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PostPosted: Tue Apr 14, 2015 8:39 am 
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Yes, it’s nineteen months away, but enough people have declared now that we probably have something to talk about.

Hillary Clinton has formally announced her candidacy for the Democratic side. At this stage, I don’t see who else could possibly beat her for the nomination – the field is pretty sparse. Her issues will be her age (as with McCain and Reagan) and the regard in which the Obama Administration by November next year. If it has become unpopular she will struggle to separate herself from it given that she is such a major player in it.

Ted Cruz, Rand Paul and Marco Rubio (Senators from Texas, Kentucky and Florida respectively) have formally announced their candidacies for the Republican side. Jeb Bush (former Governor of Florida) and Scott Walker (current Governor of Wisconsin) also seem to be attracting a lot of comment, and either would have weight behind them should they officially enter the race. Conservatives within the GOP have been unhappy with the results of the nomination process in 2008 and 2012 (and, for many, every election since Reagan was on the ballot) and I know that they are hopeful that Cruz, Walker or (too a much lesser extent) Rubio will get up. Given that the electoral cycle must favour the Republicans next year, a lot will hang on the nomination.

In short, I think the most interesting action will be on the Republican side.

(I didn’t put ‘Presidential’ in the thread title in case people want to talk about congressional, gubernational or other races).


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PostPosted: Tue Apr 14, 2015 1:19 pm 
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Of course, at this point 8 years ago, people were saying much the same thing about Hillary Clinton and the nomination. But I don't see any thing like the "Obama phenomenon" that overwhelmed her then. And I suspect that she and her team will have learned something from the mistakes that they made the last time around. I'm pretty sure that there will be some challenger or two, but no one serious enough to make a difference.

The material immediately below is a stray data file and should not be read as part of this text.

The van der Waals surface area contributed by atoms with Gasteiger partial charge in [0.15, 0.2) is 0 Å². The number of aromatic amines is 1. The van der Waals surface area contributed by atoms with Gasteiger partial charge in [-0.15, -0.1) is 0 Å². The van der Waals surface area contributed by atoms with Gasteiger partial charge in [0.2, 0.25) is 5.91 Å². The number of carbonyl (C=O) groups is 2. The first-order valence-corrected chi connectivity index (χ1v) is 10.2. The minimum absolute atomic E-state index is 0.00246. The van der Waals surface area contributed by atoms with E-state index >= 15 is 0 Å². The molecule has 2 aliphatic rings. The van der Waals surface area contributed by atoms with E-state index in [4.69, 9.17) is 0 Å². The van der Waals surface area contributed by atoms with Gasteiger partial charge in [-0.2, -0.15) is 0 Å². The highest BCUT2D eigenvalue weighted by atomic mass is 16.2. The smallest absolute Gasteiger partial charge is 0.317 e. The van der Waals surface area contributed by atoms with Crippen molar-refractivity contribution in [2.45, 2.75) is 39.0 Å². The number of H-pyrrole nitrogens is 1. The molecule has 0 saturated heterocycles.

I see the wildcard on the GOP side being Ted Cruz. I don't think most people realize just how intelligent he is; most on the left dismiss him as a crazy wingnut, but he was a brilliant student at both Princeton and Harvard Law School, like Obama was the primary editor of the Harvard Law Review (the first Hispanic to do that, just as Obama was the first African-American), and was a clerk for Chief Justice Rehnquist. While at Harvard, he assisted the renowned constitutional scholar Alan Dershowitz (who is known mostly as a liberal), and Dershowitz described him as "off-the-charts brilliant." I think that everything that he has been done has been carefully calculated. It certainly seems like he is too radical to get the nomination, much less get elected, but I would not count him out. Scary as that thought is to me.

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PostPosted: Tue Apr 14, 2015 1:21 pm 
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Is it true that he was born in Canada? Is it also true that there's a law that only people born in the U.S. can be president?

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PostPosted: Tue Apr 14, 2015 1:51 pm 
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You don't have to be born in the US, you have to be born a US citizen, which I believe he was.

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PostPosted: Tue Apr 14, 2015 2:46 pm 
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John McCain was born in Panama, I believe. But if you're born to a U.S. citizen, you're a U.S. citizen no matter where you're born.

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PostPosted: Tue Apr 14, 2015 4:17 pm 
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If one of your parents is a citizen and the papers get filed on time, you have birthright citizenship no matter where the birth actually happened.

I'm not sure which is more distressing. Cruz's shtick or the fact his schtick works well enough he made it to the Senate.

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PostPosted: Tue Apr 14, 2015 4:53 pm 
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What I find most distressing is that someone that smart has concluded, apparently correctly, that that schtick is effective and successful.

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PostPosted: Tue Apr 14, 2015 5:33 pm 
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IAWVtF. :(

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‘No. It ain’t. When people say things are a lot more complicated than that, they means they’re getting worried that they won’t like the truth. People as things, that’s where it starts.’